'(1) joint, or common, or secondary in the sense that the owner of a primary right refuses to enforce that right and a member of the class thereby becomes entitled to enforce it;

 '(2) several, and the object of the action is the adjudication of claims which do or may affect specific property involved in the action; or

 '(3) several, and there is a common question of law or fact affecting the several rights and a common relief is sough.'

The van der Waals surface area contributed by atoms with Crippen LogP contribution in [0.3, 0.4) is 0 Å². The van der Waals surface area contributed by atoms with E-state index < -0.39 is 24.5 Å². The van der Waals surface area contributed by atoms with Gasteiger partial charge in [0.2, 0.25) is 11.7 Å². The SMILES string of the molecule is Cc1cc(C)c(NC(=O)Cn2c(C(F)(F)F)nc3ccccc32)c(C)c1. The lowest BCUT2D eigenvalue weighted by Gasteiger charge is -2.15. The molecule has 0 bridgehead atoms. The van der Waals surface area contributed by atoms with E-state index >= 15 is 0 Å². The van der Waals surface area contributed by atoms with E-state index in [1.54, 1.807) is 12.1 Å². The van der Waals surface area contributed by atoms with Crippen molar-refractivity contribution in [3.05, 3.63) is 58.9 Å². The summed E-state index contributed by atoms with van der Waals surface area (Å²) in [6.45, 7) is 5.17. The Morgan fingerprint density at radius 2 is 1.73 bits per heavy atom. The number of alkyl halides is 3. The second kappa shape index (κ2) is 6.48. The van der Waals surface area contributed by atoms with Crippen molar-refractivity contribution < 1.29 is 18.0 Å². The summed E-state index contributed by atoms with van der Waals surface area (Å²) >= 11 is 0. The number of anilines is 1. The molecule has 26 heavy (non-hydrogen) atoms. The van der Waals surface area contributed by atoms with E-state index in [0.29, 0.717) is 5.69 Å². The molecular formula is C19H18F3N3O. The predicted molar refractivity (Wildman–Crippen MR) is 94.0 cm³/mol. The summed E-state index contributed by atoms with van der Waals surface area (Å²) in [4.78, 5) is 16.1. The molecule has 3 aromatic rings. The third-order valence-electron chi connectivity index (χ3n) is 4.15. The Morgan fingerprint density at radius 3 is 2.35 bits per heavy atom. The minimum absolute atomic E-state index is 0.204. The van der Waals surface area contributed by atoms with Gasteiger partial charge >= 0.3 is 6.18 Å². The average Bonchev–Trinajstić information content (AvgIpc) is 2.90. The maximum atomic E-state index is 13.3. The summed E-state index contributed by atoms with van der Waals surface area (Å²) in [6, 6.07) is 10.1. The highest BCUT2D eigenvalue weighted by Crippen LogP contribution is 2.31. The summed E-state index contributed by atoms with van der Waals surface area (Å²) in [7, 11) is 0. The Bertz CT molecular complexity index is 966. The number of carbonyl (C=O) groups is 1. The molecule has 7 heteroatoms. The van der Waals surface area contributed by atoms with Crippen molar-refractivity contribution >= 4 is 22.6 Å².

Plaintiff, of course, may use the provisions of Rule 23(a) of the Federal Rules of Civil Procedure to sue members of an unincorporated association as a class. See Tunstall v. Brotherhood of Locomotive Firemen and Enginemen, 148 F.2d 403 (4th Cir. 1945); Montgomery Ward & Co., Inc. v. Langer, 168 F.2d 182 (8th Cir. 1948); Underwood v. Maloney, 14 F.R.D. 222 (E.D.Pa.1953). As suggested above, under New York Law plaintiff would have a remedy available to enforce liability against the members of this unincorporated association as a group by invoking the provisions of Section 13 of the General Associations Law. Since the Court of Appeals of New York has declared Section 13 to be a procedural device only, I see no reason to require plaintiff to use the New York procedure rather than Rule 23(a). See Martin v. Curran, supra. However, if plaintiff is to maintain such a class suit, it must allege the required circumstances set forth in Rule 23(a) of the Federal Rules of Civil Procedure and, additionally, it must allege the necessary facts to show that the individual members of the class are liable pursuant to the substantive law of New York. See e.g., Martin v. Curran, supra. Plaintiff has not set forth such allegations. The fact that the Federal Rules of Civil Procedure do not require adherence to technical rules of pleading does not obviate the need for alleging facts and circumstances which give the opposing party fair notice of the nature and theory of the claim alleged. The degree of specificity, of course, varies from case to case, but in this case I think it is clear that plaintiff has failed to allege any facts which would support the theories urged in its affidavits. Indeed, without the explanation set forth in the affidavits, I would not have thought that the complaint purported to allege individual liability and a motion testing the sufficiency of the complaint cannot be judged by facts offered in supporting affidavits.